Welcome.us, a nonprofit dedicated to celebrating a United States fueled by diversity, launched a new campaign today called “I Am An Immigrant” (IAAI) in celebration of Immigrant Heritage Month.
The program, which features video profiles with celebrities, aims to raise awareness and encourage individuals to explore their own heritage and stand in solidarity with new Americans.
Welcome.us started Immigration Heritage Month in 2013 as a way to partner with other organizations to compile and capture the different voices of immigrants through images and videos.
This year’s program features portraits taken by "Beasts of No Nation" director Cary Fukunaga, the son of a third-generation Japanese-American father, Anthony Shuzo Fukunaga, who was born in a Japanese incarceration camp during World War II.
Previous campaigns have featured interviews with actor Harry Shum Jr., who spoke about his experience of being Chinese and born in Costa Rica, and Rep. Mike Honda, who shared his story of growing up as third-generation Japanese American in California.
Tony Choi, a social media manager for Soze, an organization partnering with Welcome.us, helped produce and gather stories for the campaign. His activism is inspired by his own immigration narrative.
Choi came to America from Seoul, South Korea, at the age of nine and has lived in the country for 18 years. He is an undocumented immigrant with deferred action status under the Deferred Action for Childhood Arrivals program. “Back then, it was an economically tumultuous time in Korea and my family had lost everything,” Choi told NBC News. “When we first came to America, we came to Hawaii to join my grandmother’s cousins. Because my parents didn’t see a way for our family to rebuild what we had in Korea, we really had nothing to our name except the clothes on our back.”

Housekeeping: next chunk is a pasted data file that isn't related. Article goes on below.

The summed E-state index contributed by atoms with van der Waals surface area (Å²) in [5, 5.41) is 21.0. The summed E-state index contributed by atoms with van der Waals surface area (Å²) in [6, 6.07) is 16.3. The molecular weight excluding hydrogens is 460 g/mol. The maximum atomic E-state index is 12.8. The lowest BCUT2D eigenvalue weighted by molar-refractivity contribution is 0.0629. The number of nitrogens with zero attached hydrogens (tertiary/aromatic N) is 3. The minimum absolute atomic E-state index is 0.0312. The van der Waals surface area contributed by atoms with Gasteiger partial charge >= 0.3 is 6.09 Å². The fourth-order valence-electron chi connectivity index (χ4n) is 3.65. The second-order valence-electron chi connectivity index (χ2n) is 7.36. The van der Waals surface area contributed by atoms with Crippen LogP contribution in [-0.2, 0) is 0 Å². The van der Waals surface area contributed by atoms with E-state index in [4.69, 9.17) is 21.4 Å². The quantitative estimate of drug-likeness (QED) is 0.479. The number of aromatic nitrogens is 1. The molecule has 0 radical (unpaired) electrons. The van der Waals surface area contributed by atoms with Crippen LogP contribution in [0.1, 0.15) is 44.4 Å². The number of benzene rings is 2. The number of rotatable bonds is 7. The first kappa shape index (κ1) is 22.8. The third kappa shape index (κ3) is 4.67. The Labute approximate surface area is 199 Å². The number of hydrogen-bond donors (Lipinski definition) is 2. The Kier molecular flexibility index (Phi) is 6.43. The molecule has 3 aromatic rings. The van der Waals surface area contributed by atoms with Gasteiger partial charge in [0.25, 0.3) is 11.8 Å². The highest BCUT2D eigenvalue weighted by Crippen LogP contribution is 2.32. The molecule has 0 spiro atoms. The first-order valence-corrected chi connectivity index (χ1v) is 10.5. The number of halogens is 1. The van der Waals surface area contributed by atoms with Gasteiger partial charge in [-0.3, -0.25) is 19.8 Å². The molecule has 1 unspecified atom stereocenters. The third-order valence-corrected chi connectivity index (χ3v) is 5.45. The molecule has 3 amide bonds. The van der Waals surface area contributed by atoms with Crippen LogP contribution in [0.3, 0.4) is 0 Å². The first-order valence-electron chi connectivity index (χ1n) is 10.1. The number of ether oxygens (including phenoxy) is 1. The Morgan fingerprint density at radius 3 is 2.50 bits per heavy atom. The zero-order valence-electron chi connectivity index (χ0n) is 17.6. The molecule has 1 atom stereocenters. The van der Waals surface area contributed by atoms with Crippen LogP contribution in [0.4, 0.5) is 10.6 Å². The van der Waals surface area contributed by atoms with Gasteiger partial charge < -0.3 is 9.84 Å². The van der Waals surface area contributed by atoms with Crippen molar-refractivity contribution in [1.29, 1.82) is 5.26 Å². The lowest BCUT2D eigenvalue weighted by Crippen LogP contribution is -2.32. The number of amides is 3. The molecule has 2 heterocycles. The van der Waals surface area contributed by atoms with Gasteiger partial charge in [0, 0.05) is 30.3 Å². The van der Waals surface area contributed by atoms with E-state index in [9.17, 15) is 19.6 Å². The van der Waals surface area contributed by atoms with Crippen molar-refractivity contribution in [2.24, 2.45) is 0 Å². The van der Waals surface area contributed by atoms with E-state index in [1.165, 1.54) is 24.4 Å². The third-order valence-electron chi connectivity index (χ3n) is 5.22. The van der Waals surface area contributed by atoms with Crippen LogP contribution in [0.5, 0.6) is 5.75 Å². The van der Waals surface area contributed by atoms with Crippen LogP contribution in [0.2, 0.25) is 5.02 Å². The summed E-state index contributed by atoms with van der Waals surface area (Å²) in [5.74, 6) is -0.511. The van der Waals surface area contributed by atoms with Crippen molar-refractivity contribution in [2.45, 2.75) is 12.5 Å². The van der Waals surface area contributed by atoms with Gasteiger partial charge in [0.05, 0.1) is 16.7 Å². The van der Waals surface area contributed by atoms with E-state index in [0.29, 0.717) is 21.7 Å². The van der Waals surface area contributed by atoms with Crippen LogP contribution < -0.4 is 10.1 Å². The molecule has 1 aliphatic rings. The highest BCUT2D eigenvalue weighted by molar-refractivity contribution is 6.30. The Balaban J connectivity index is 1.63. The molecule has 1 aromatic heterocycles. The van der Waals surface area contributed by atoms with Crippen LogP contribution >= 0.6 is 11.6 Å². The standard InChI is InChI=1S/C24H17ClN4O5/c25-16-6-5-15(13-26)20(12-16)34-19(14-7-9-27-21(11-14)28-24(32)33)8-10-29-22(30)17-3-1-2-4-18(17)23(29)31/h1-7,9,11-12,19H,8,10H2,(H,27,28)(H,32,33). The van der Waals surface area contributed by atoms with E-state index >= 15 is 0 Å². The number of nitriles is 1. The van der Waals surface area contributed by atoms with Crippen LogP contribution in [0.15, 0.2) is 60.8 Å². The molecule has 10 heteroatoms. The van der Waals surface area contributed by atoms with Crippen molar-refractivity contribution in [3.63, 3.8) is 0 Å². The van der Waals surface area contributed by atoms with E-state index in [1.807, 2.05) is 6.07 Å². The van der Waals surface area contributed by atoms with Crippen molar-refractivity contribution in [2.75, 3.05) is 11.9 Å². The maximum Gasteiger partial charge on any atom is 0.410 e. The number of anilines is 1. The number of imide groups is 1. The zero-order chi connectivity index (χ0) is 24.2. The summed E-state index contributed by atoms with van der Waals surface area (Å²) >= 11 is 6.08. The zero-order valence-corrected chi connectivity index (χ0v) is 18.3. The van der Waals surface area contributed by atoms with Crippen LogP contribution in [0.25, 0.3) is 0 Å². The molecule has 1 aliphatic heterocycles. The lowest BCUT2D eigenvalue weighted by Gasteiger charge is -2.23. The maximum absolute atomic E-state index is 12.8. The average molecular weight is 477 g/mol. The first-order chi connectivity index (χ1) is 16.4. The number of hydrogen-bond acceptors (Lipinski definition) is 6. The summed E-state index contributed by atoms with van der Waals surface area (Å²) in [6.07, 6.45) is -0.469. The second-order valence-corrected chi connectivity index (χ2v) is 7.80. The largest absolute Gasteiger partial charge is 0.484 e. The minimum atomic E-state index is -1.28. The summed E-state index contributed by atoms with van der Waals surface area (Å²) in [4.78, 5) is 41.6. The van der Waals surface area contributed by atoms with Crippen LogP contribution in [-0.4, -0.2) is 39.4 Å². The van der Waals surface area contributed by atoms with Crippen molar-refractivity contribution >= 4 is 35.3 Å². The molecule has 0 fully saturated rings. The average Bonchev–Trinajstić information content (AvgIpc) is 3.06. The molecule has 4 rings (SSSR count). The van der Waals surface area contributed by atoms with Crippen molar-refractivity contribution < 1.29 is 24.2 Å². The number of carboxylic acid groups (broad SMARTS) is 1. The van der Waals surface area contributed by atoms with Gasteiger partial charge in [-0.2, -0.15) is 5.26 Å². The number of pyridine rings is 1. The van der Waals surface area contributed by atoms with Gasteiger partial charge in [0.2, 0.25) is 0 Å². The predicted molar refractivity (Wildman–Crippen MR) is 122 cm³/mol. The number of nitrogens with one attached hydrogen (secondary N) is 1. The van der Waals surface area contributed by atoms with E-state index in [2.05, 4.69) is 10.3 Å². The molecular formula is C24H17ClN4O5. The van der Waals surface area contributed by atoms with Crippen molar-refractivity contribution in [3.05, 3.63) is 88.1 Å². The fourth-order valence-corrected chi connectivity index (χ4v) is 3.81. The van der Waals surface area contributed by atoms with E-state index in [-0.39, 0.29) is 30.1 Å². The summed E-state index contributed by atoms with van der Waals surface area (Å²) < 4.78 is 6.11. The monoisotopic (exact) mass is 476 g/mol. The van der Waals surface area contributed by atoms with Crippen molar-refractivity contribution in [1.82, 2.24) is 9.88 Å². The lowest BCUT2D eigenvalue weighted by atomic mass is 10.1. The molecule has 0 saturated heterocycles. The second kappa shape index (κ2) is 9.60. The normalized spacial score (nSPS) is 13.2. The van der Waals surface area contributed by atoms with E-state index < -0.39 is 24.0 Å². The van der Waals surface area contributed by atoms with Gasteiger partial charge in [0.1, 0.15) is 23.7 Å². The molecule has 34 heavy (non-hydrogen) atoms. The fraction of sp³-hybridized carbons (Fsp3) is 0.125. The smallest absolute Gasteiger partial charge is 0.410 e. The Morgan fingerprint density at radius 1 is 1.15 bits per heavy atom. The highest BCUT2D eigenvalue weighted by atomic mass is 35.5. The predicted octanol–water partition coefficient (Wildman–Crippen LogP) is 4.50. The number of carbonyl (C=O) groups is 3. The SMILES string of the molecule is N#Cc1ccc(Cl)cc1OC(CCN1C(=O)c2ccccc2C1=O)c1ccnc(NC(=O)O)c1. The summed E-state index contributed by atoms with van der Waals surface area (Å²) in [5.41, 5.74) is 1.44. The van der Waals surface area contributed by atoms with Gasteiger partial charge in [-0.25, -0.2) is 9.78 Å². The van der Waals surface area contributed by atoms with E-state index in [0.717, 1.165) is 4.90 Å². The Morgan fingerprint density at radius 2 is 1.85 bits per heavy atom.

Adjusting to life in Hawaii was difficult, Choi said, and he had a hard time learning English. Eventually, his family moved to New Jersey.
“My mom worked long hours as a waitress and my sister essentially brought me up,” Choi said. “It was through her that I saw what was possible for me. She went through the struggles of not being able to go to college because of her immigration status and I got to see before my own eyes how she couldn’t do a lot of things that her peers were doing, like driving.”
In high school, Choi was well aware he was undocumented and that his future was uncertain. In his senior year, he applied for private colleges because they were the only ones that could provide him with financial aid. Out of all the 11 schools he applied to, Berea College in Berea, Kentucky, accepted him.
“I felt very isolated,” Choi said. “I went from an environment where almost a quarter of the population were Asian Americans and immigrants, and people who knew what it meant to have those identities with them.”
The same year Choi started college, his mother was diagnosed with breast cancer, but because of their status, they did not have proper access to healthcare.
“Little by little, I started thinking and asking myself ‘how can I change the world I live in?’,” Choi said. “How can I make it so that other people don’t have to go through the same struggles that my sister and I did? I started telling people at college my story and back then I didn’t know what that was — but I was community organizing.”
In 2010, when the DREAM Act failed, it fueled Choi to step up even more and continue telling his story. He became more proactive in his community and on social media.
“I wasn’t going to take no for an answer,” Choi said. “I wanted people to really know what my struggle as an undocumented immigrant was and how that is very much linked to who I am as a person.”
Because of the work Choi was doing, journalist Jose Antonio Vargas reached out to him in 2012 to participate in a TIME magazine cover where he gathered undocumented immigrants together for a group picture.
Shortly after, President Barack Obama announced the Deferred Action for Childhood Arrivals program, which enabled Choi to work as a full-time organizer at the MinKwon Center for Community Action as well as at his current company, Soze, where he also runs the Sons and Brother account, which covers issues related to immigration and access to healthcare.
By having the opportunity to partner with Welcome.us, Choi believes it further progresses the work he is doing to get immigrant voices heard. Although he does not always like speaking publicly about his status, Choi said he does it to shatter the silence.
“It’s a dream to get immigrants to recognize their heritage and feel pride in their being in this country,” Choi said. “Your identity as an immigrant is something that is important to you, no matter who you are.”